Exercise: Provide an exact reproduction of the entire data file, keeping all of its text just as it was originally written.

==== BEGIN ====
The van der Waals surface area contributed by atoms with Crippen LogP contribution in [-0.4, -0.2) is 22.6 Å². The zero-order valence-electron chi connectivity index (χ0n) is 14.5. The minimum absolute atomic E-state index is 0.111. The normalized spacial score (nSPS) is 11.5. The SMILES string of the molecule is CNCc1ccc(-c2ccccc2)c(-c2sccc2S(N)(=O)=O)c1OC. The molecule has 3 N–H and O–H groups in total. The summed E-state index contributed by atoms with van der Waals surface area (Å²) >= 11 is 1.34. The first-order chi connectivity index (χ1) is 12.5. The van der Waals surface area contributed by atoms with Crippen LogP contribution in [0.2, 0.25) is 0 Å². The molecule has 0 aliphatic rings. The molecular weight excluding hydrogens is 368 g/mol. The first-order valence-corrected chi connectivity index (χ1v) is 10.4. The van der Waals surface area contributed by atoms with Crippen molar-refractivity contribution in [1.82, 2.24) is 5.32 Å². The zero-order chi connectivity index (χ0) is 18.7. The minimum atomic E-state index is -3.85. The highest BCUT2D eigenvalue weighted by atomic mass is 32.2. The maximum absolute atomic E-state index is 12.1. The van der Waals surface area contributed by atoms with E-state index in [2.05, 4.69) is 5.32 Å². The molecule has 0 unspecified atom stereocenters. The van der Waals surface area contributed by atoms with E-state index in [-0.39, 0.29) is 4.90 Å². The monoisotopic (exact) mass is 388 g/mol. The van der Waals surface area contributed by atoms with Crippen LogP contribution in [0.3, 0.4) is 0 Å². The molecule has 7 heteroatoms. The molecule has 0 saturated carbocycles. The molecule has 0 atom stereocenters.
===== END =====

The van der Waals surface area contributed by atoms with Crippen LogP contribution in [-0.4, -0.2) is 22.6 Å². The zero-order valence-electron chi connectivity index (χ0n) is 14.5. The minimum absolute atomic E-state index is 0.111. The normalized spacial score (nSPS) is 11.5. The SMILES string of the molecule is CNCc1ccc(-c2ccccc2)c(-c2sccc2S(N)(=O)=O)c1OC. The molecule has 3 N–H and O–H groups in total. The summed E-state index contributed by atoms with van der Waals surface area (Å²) >= 11 is 1.34. The first-order chi connectivity index (χ1) is 12.5. The van der Waals surface area contributed by atoms with Crippen LogP contribution in [0.2, 0.25) is 0 Å². The molecule has 0 aliphatic rings. The molecular weight excluding hydrogens is 368 g/mol. The first-order valence-corrected chi connectivity index (χ1v) is 10.4. The van der Waals surface area contributed by atoms with Crippen molar-refractivity contribution in [1.82, 2.24) is 5.32 Å². The zero-order chi connectivity index (χ0) is 18.7. The minimum atomic E-state index is -3.85. The highest BCUT2D eigenvalue weighted by atomic mass is 32.2. The maximum absolute atomic E-state index is 12.1. The van der Waals surface area contributed by atoms with E-state index in [2.05, 4.69) is 5.32 Å². The molecule has 0 unspecified atom stereocenters. The van der Waals surface area contributed by atoms with E-state index in [-0.39, 0.29) is 4.90 Å². The monoisotopic (exact) mass is 388 g/mol. The van der Waals surface area contributed by atoms with Crippen LogP contribution in [0.3, 0.4) is 0 Å². The molecule has 7 heteroatoms. The molecule has 0 saturated carbocycles. The molecule has 0 atom stereocenters.